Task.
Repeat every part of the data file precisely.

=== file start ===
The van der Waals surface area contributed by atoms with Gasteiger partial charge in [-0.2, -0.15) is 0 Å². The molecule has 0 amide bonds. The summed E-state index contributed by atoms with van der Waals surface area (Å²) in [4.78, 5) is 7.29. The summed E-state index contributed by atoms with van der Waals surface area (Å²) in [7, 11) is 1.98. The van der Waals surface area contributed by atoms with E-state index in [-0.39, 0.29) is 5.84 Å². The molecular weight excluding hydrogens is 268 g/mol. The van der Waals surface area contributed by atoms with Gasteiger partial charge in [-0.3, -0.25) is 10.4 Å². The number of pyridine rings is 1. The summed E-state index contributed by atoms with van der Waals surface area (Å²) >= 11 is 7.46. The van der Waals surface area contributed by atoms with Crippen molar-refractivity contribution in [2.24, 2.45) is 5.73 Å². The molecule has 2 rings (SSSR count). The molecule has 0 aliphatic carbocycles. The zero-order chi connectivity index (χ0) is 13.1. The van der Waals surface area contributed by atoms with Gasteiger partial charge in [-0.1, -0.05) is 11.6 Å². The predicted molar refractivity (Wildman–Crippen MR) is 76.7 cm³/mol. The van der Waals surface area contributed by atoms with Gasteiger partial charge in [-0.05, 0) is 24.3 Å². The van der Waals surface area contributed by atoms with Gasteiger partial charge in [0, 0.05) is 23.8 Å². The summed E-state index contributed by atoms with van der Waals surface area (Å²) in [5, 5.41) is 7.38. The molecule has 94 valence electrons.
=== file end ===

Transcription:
The van der Waals surface area contributed by atoms with Gasteiger partial charge in [-0.2, -0.15) is 0 Å². The molecule has 0 amide bonds. The summed E-state index contributed by atoms with van der Waals surface area (Å²) in [4.78, 5) is 7.29. The summed E-state index contributed by atoms with van der Waals surface area (Å²) in [7, 11) is 1.98. The van der Waals surface area contributed by atoms with E-state index in [-0.39, 0.29) is 5.84 Å². The molecular weight excluding hydrogens is 268 g/mol. The van der Waals surface area contributed by atoms with Gasteiger partial charge in [-0.3, -0.25) is 10.4 Å². The number of pyridine rings is 1. The summed E-state index contributed by atoms with van der Waals surface area (Å²) >= 11 is 7.46. The van der Waals surface area contributed by atoms with Crippen molar-refractivity contribution in [2.24, 2.45) is 5.73 Å². The molecule has 2 rings (SSSR count). The molecule has 0 aliphatic carbocycles. The zero-order chi connectivity index (χ0) is 13.1. The van der Waals surface area contributed by atoms with Gasteiger partial charge in [-0.1, -0.05) is 11.6 Å². The predicted molar refractivity (Wildman–Crippen MR) is 76.7 cm³/mol. The van der Waals surface area contributed by atoms with Gasteiger partial charge in [-0.05, 0) is 24.3 Å². The van der Waals surface area contributed by atoms with Gasteiger partial charge in [0, 0.05) is 23.8 Å². The summed E-state index contributed by atoms with van der Waals surface area (Å²) in [5, 5.41) is 7.38. The molecule has 94 valence electrons.